I remember reading Zen and the Art of Motorcycle Maintenance by Robert Pirsig a while ago and reflecting on the nature of Quality as described by the author. Although the ideas described by Pirsig in his meditative narrative weren’t exactly novel, he did paint a layer of clarity over the things we see in day-to-day life, like a lens that magnifies some parts of a specimen and brings to the fore an aspect that simply wasn’t noticed before, even as it stared us in the face.
But today, I was travelling around the streets of Mumbai, and it got me thinking about what sets nations apart from each other, especially the tenuous distinction between the developing and the developed nations. The distinction most certainly isn’t technological — from consumer products to manufacturing techniques, India has everything it needs to be on par with any other nation. In the cases where it doesn’t, there is a penalty of economic cost — we simply have to pay a little extra to get the same benefits. Alternatively, the distinction could be economic, but that explanation doesn’t fit either. While there are plenty of people in India below the poverty-line, there are plenty of rich people as well. But being rich doesn’t make life any easier in India, unless you are so rich that you can literally pay someone to live your life for you.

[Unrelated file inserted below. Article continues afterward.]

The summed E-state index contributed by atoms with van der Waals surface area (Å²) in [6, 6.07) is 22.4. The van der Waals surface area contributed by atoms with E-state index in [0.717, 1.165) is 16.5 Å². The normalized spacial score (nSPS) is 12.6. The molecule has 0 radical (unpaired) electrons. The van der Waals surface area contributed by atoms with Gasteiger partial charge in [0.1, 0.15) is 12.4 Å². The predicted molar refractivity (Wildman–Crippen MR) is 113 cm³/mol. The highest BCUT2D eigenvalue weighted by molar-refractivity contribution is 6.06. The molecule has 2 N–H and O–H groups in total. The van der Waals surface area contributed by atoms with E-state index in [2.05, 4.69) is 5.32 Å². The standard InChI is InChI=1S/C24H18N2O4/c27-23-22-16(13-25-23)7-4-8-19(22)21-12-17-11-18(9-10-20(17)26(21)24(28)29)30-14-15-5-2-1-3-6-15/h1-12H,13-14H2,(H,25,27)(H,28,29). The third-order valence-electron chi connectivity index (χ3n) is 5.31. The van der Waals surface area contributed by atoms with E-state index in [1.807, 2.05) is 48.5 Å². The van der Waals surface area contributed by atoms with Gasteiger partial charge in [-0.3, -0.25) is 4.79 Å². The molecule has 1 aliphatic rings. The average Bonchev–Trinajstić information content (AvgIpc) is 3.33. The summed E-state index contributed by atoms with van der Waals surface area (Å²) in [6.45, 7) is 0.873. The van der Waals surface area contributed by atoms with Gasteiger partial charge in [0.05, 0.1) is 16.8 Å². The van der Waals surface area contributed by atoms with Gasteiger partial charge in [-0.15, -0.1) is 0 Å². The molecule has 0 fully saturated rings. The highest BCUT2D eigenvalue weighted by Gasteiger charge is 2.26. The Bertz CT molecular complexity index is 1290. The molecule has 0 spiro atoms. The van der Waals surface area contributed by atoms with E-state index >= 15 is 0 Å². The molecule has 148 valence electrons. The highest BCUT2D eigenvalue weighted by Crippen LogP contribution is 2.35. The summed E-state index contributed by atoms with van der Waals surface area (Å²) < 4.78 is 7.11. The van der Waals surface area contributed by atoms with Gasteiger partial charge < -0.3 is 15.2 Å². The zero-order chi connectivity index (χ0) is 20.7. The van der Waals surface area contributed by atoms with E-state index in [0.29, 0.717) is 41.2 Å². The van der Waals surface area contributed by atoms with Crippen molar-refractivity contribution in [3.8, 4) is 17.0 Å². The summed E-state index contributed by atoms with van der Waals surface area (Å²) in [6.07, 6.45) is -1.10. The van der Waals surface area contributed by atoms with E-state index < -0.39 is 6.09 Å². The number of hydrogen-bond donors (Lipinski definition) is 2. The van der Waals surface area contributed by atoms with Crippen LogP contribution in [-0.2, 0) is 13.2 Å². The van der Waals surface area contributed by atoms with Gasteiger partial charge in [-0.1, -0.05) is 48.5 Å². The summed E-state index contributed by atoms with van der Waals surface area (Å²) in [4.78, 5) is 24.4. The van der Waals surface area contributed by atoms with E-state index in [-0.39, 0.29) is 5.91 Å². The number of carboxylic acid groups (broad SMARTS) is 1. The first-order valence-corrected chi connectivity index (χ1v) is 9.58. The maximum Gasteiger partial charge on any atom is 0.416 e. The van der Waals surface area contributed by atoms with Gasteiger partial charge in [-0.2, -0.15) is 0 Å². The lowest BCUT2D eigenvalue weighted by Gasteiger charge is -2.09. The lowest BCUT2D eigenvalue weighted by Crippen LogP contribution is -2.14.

To take a simple example, imagine that you need to get a new passport, and it takes several hours and several visits to the passport office to overcome bureaucratic hurdles and get the job done. There are no missing pieces that prevent this system from functioning equally well in developing as well as developed nations. Except that you would expect this system to work better in a developed nation, generally speaking.
Or to consider another example, if it takes forty-five minutes to commute one mile in suburban Mumbai simply because the traffic is terrible (because traffic rules are not spelt out properly and seldom followed), whom do you blame? If that commute is important to you, it doesn’t matter how rich you are, such comforts cannot be easily bought. Again, the traffic is not terrible because of poverty, or lack of education, or limited access to technology.
What is missing is something that can be very accurately, if vaguely, described by the term Quality. Look around and you will see people not willing to make an effort to put in their best work, doing a shoddy job simply because everyone else does. They are surrounded by others who accept this situation and get on with their lives as if it didn’t matter. The acceptance breeds indifference, completing the circle.
In many ways, this idea is scarier than the naïve assumption that generating more industrial and agricultural output will magically transform the country into the ideal we cherish in our dreams. It is the people themselves who need to change in some hitherto undefined fashion; simply demanding more resources, more technology or more money does not help in this regard.
Somewhere along the way, we started writing down numbers in spreadsheets and ledgers, and lost track of what is really important to us.